Home / NHIA unaware of increased prices on its drugs by Health Ministry

NHIA unaware of increased prices on its drugs by Health Ministry

As the Ministry of Health (MOH) increased prices on the medicines of the National Health Insurance Authority (NHIA) which took effect on September 20, 2018, the authority has said that it has no knowledge of the increment.

The Communications Manager of the NHIA, Barima Sarpong, in an interview said that the authority was not aware of any increment in tariffs.

Mr Sarpong said the tariffs for 2018 had been signed off by the Ministry of Health and therefore could only be reviewed by at the end of the year.

“If there is an increment as you are speaking about, it must come from the Ministry of Health. The existing tariffs can only be reviewed at the year end. Per the law, you can only review annually,” he said.

However, the distribution list of the memo had the NHIS Chief Executive on it.

Currently, 517 medicines on the NHIS list are on the health system’s essential medicines list.

Mr Sarpong said while essential tariffs might have been increased, those of the NHIS could only be reviewed in 2019.

Eight Percent Increment

Additionally, there is an eight per cent increment in the offer price of all medicines supplied under the Framework Contract Agreement (FCA), with effect from July 1.

Framework contracts are long-term agreements that provide the terms and conditions under which smaller repeat purchasing orders may be issued for a defined period of time.

Known sometimes as “Blanket Purchase Agreement”, it establishes the general terms governing contracts to be awarded during a given period, in particular with regard to price and, where appropriate, the quantity envisaged.

According to the MoH, the method saved time and money, had a faster processing time and reduced paperwork because prices and terms were settled in advance.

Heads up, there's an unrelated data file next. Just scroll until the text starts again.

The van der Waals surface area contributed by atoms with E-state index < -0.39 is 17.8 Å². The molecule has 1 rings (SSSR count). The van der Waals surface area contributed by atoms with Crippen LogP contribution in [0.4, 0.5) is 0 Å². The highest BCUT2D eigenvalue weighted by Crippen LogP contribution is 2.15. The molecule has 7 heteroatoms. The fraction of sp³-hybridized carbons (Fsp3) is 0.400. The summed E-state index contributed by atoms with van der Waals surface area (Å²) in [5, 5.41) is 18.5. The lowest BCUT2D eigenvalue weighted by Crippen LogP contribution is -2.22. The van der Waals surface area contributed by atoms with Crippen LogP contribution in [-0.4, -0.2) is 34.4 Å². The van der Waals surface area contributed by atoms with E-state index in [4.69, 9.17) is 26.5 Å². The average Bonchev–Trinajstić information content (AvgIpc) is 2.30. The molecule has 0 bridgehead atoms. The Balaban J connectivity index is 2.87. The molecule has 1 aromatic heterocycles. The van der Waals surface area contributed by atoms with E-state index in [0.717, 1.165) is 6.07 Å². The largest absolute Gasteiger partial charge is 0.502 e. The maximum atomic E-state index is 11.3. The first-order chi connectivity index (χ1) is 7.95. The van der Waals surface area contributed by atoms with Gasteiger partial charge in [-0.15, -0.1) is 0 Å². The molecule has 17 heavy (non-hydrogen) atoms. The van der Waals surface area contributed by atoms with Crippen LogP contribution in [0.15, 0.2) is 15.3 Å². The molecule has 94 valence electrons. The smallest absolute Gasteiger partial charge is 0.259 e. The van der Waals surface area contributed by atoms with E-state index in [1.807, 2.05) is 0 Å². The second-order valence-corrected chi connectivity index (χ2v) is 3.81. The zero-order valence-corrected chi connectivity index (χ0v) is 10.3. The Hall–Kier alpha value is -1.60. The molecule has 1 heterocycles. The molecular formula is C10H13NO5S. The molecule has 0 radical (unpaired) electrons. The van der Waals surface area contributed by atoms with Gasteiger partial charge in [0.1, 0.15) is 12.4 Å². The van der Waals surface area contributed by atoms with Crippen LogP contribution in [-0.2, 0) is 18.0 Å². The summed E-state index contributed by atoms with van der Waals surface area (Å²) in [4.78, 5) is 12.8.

A copy of a memo signed by a Deputy Minister of Health, Mr Kingsley Aboagye-Gyedu, announcing the increment and obtained by the Daily Graphic stated that the decision was in line with “the government’s policy of making other health technologies affordable and accessible to all people living in Ghana, as well as its commitment to the growth of the local pharmaceutical industry”.

“The prices of medicines to be adjusted on the NHIA list are those for which the tender price has gone beyond the current prevailing NHIA price after the recommended mark up of 25 per cent and upward of eight per cent has been applied,” it stated.

The memo noted that following several stakeholder engagements after the identification of challenges emerging from the implementation of the FCA and the Value Added Tax (VAT) exemption policy, the ministry, after consideration of a request by its suppliers under the agreement, decided to adjust the prices, in consultation with its stakeholders.

The Chief Executive Officer of the Chamber of Pharmacy, Ghana, Mr Anthony Amakah, told the Daily Graphic that while the increment was welcomed for the industry because it would keep the supply chain in business, the chamber was concerned about inflation, the cedi depreciation against the dollar and the imposition of the 2.5 per cent GETFund and NHIS Levy on medicines.

30 per cent drop

The MoH, in May this year, signed a memorandum of understanding with some 16 selected pharmaceutical companies for the implementation of the scrapping of VAT on some essential medicines in Ghana.

With the signing of FCA with suppliers, the prices of medicines were to reduce by 30 per cent.

Mr Amakah said although prices were supposed to have dropped by 30 per cent because of the scrapping of VAT on medicines, the decision might not yield the needed result because the NHIA still owed service providers 11 months.

He said the agreement reached with the ministry was that for the price reduction to be effective, the funds should be released to service providers within three months, but that had not happened.

“Suppliers are given only 90 days grace period to pay for consignments. Our people have to go and borrow at 28 per cent to prevent being blacklisted by their suppliers. If the NHIA is able to pay promptly, things may improve,” he said.

Mr Amakah said as it was now, the cost would be shifted to the consumer or the government.

He also made a strong case against the imposition of the 2.5 per cent NHIS/GETFund levy on medicines, saying it was part of the reason the prices of medicines would rise.

Some industry players, however, fear the increases could go to compound the problems of an already overburdened NHIA.

Source: ghanacrusader.com

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